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The Choice Between .380 ACP, 9mm, and .45 ACP Depends

  • Greg

"The .380 ACP, 9mm, and .45 ACP are three of the most popular handgun calibers, each with distinct characteristics, applications, and histories."

.380 ACP (Automatic Colt Pistol):

The .380 ACP, also known as 9mm Short or 9mm Browning, was introduced by John Browning in 1908. It's a low-recoil, compact round designed for self-defense. Handguns chambered in .380 ACP are typically small, lightweight, and easily concealable, making them popular for concealed carry. Despite its smaller size, the .380 ACP provides sufficient stopping power for close-range self-defense scenarios. However, its lower velocity and energy compared to larger calibers mean it has less penetration and stopping power, which some critics argue makes it less effective than other options for personal defense.

9mm (9x19mm Parabellum)

The 9mm, developed by Georg Luger in 1901, is one of the most widely used handgun calibers globally. Known for its balance of power, size, and recoil, the 9mm is the standard issue for many military and law enforcement agencies. It offers higher velocity and energy than the .380 ACP, leading to better penetration and stopping power. The 9mm's manageable recoil allows for quicker follow-up shots and improved accuracy, especially for shooters with less experience. Handguns chambered in 9mm are versatile, available in various sizes from compact to full-sized models, making them suitable for both concealed carry and duty use. Ammunition is relatively affordable and widely available, contributing to the 9mm's popularity among civilian shooters.

.45 ACP (Automatic Colt Pistol)

The .45 ACP, designed by John Browning in 1905, is a large-caliber round known for its significant stopping power. With a larger bullet diameter and heavier weight, the .45 ACP delivers substantial energy on impact, making it effective for self-defense and combat situations. The trade-off for its stopping power is increased recoil, which can be challenging for some shooters to manage, potentially affecting accuracy and follow-up shot speed. Handguns chambered in .45 ACP are typically larger and heavier to handle the increased pressure and recoil, making them less suitable for concealed carry compared to smaller calibers. However, the .45 ACP remains a favorite among enthusiasts who prioritize stopping power and reliability over size and capacity.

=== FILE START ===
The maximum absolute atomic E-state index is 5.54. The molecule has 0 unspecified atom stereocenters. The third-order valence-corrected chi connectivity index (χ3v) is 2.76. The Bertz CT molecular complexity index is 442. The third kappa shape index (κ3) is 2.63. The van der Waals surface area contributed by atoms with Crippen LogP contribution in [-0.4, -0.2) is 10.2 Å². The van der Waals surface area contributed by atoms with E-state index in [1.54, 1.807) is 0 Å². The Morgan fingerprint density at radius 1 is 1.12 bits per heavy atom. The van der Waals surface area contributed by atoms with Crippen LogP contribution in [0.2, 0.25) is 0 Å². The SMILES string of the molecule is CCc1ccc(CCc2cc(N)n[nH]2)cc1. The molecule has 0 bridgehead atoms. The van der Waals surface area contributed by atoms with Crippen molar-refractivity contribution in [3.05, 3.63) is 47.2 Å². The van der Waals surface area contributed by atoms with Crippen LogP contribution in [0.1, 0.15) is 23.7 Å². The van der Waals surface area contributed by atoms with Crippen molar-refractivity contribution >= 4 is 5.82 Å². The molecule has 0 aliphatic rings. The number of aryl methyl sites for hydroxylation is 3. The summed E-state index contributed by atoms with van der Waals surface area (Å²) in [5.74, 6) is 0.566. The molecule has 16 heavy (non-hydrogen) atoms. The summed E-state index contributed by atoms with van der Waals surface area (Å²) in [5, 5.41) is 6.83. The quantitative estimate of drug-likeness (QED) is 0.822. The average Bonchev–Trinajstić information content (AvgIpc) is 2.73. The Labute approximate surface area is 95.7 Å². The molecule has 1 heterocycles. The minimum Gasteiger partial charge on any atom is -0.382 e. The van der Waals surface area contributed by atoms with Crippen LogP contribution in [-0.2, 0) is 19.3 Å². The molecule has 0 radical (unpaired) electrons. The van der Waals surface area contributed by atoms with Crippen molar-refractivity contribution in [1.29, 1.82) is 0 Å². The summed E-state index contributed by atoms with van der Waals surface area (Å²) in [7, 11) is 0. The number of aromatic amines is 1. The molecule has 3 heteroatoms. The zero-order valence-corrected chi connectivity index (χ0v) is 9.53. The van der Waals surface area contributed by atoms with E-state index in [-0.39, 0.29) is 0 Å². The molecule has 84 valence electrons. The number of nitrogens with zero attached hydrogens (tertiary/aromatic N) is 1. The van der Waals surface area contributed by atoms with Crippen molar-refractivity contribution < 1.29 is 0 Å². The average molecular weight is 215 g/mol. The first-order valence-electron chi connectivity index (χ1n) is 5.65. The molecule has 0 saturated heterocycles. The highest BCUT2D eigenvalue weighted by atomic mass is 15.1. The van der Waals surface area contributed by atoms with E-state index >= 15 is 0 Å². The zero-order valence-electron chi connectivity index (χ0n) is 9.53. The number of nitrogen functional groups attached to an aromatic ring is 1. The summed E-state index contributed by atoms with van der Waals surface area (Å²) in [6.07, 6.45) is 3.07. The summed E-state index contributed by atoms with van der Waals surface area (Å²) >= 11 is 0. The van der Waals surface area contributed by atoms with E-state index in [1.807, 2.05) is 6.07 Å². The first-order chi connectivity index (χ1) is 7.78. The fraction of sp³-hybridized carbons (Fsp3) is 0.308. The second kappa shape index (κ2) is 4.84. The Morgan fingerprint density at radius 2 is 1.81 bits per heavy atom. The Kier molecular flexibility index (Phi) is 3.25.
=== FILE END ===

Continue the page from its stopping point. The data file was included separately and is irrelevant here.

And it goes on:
.45 ACP, 9mm and .380 ACP

Key Differences:

  • Size and Concealability: The .380 ACP is the smallest and easiest to conceal, followed by the 9mm, with the .45 ACP being the largest and least concealable.
  • Recoil and Control: The .380 ACP has the least recoil, making it easier to control, while the 9mm strikes a balance between control and power. The .45 ACP has the most recoil, requiring more skill to manage effectively.
  • Stopping Power: The .45 ACP offers the highest stopping power, followed by the 9mm, with the .380 ACP providing the least.
  • Ammunition Availability and Cost: The 9mm is the most widely available and cost-effective, while .380 ACP and .45 ACP ammunition tend to be more expensive and less common.

In conclusion, the choice between .380 ACP, 9mm, and .45 ACP depends on the user's priorities, including concealability, recoil management, stopping power, and ammunition availability. Each caliber offers unique advantages, catering to different needs and preferences in the realm of self-defense and shooting sports.


My MOS when I served in the United States Army was 76Y. The Military Occupational Specialty of 76 Yankee means that I was a Unit Armorer. While on REFORGER 85, I trained with German Paratroopers and qualified as "Expert" with the German G-3 rifle, the Israeli Uzi 9mm sub-machinegun and the 9mm handgun.

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